Iraqi War Is Economic Aggression
Posted: Sunday, February 2, 2003
By STEPHEN KANGAL M.O.M, CARONI
Thank you, inter alia, for the opportunity to dedicate this week's offering to my sister writer, Donna Yawching to express my warm appreciation for her free flowing, witty and elegantly journalistic masterpiece, entitled " An Unconscionable War" that embellished the Sunday Newsday (Jan. 12, p.13).
The predilection festering within hawkish Republican President George Bush to prosecute a unilateral Anglo-American invasion of Iraq based on a hitherto uncorroborated presumption that President Saddam Hussein furtively harbours weapons of mass destruction (WMD) would constitute an unprovoked attack on the peace, good order, economic and fiscal integrity as well as of the close nexus that conjoins the contemporary international community.
Accordingly President George Bush and Prime Minister Tony Blair might be liable and made to answer a charge, at the appropriate time, for committing a crime against the international community before the jurisdiction of the International Criminal Court.
In fact invading Iraq to destroy hitherto unknown WMD is the ostensible reason. The underlying more important reason would appear to be the desire of the Bush Administration to control and open up the pipelines of Baghdad to flood the world market with 5 m bpd of cheap Iraqi oil so as to bring world oil price within the $15.00-$20.00. The integrity of OPEC will be destroyed once and for all. This option will also cause chaos.
No country, including the two plaintiff states, can be insulated from the disastrous, medium term, secondary effects of this Bush war especially if it is as protracted and dislocating as Desert Storm. To initiate hostilities against the innocent Iraqi people and in the process to disregard the principles and imperatives of the fragile and extremely sensitive interdependence that underlies the concept of the global village is highly irresponsible and reckless if not criminal on the part of the USA- main driver of the world economy.
Global interdependence is self-regulating. It progressively constricts the military options available to the only super-power. When the USA sneezes the rest of the world catches the flu. Attacking Iraq in the face of this economic prognosis will therefore constitute an act of economic aggression conducted against the entire world community individually as well as collectively. The UN Security Council has not factored this scenario into its deliberations. In fact this is not only exclusively a security matter but also one that falls under the purview of the UN General Assembly as well as of the Economic and Social Council. This war will also result in an enormous, innocent human carnage within Iraq to say nothing of an environmental Armageddon.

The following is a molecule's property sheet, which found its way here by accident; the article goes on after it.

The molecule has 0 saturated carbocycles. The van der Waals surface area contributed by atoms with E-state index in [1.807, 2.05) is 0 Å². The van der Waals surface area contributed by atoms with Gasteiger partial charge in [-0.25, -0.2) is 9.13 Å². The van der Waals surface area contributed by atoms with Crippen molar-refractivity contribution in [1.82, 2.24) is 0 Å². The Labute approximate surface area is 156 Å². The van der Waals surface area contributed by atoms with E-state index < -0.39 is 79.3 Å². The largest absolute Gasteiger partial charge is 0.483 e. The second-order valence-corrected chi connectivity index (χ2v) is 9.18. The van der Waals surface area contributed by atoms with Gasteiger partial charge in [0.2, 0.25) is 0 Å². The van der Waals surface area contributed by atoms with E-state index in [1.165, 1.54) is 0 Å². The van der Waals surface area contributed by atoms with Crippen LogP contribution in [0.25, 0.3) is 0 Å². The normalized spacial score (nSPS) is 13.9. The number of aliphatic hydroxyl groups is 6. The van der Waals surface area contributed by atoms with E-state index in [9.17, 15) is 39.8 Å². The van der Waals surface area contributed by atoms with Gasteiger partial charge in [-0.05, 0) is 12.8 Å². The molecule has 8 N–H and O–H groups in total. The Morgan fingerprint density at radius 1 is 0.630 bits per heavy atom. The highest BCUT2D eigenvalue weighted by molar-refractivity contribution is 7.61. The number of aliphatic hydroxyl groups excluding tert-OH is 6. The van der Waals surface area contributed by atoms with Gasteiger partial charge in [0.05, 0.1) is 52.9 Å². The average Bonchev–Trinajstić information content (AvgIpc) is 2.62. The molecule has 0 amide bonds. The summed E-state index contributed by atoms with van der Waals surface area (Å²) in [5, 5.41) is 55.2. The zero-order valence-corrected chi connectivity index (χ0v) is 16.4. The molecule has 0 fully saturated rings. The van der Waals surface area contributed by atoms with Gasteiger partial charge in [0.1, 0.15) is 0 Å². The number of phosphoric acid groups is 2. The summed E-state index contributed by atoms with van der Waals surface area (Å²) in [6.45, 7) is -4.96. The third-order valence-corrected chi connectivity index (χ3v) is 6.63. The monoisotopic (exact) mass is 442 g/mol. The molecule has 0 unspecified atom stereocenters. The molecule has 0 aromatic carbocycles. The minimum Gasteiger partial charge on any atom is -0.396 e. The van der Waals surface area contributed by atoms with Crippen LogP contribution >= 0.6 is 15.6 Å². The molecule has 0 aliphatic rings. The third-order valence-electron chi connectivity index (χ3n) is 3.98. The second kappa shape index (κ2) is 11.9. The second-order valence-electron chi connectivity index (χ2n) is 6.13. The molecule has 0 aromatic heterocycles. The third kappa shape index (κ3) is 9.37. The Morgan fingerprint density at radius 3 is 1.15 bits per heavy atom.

Perhaps Trinbagonians should whisper into Bush's ear the immortal wisdom encapsulated in the lyrics of our local bard:
"When one rasta (Saddam) dead, another rasta go take he place."
The war can also be deemed an unprovoked attack in clear violation of the Charter of the UN and the right to self-defence. It will lack international legitimacy, set a bad precedence and can produce a negative demonstration effect on the potential attitude of other nuclear weapon states such as Russia, India and China etc.
Unless the war can be concluded with swift and surgical precision neighbouring oilfields (Saudi Arabia, Iran and Kuwait) will be adversely affected and remove 7m bpd from the 76m bpd world market. Such a scenario can trigger an oil price in excess of $75. Oil prices have risen 45% over the last year. Were the current Venezuelan production to remain below 1m bpd during the war, the oil price will escalate uncontrollably causing long -term devastation of the economies of the non-oil producing developing world. The near shutdown of Venezuelan fields and a potential Iraqi invasion are militarily inter-linked. Another oil crisis can result in massive transfers of capital from the oil-consuming North to the oil producing south precipitating a global meltdown and recession similar to the post -1983 period. Consumer confidence will be depressed and the capital markets will collapse.
In anticipation of this eventuality the US has been beefing up its Strategic Petroleum Reserves by 150,000 bpd (since January) and which together with the PDVSA strike in Venezuela have contributed to a price above $30 that breached the agreed $22-$28 OPEC price fluctuation range. The US accordingly has taken contingency measures to insulate itself from oil shortages with a current strategic petroleum reserve of over 700m barrels. Other major consumers do not have nor can afford such a buffer stock.
Funding the second edition of the Iraqi War II (Kuwait, Japan and Saudi Arabia funded $48bn of the $60bn Gulf War bill), that is estimated to cost $60bn-$80bn will double the US Federal Budget Deficit. That will most certainly trigger a hike in global interest rates because of the need of the Federal Government to borrow to finance the deficit. This will produce an adverse domino effect globally and cause economic and financial turbulence and chaos.
The world still recovering from the 9/11 terrorist hangover will certainly become even more terrorist- elastic fanned by rising Moslem anger/ anti-US sentiment. The 9/11 debacle will look like a proverbial dolly house.
The travel/tourist/ aviation industry still reeling from the disruptive shock waves of 9/11 will be further derailed with many airlines facing bankruptcies including our own BWIA. In fact 67% of Americans believe that terrorist attacks will escalate were the US to invade Iraq.
The shaky pillars supporting globalization (Clinton calls it interdependence) can be further undermined by this Bush war leading to potential polarisation, unprincipled competitiveness and derailment of the border-less trading system.
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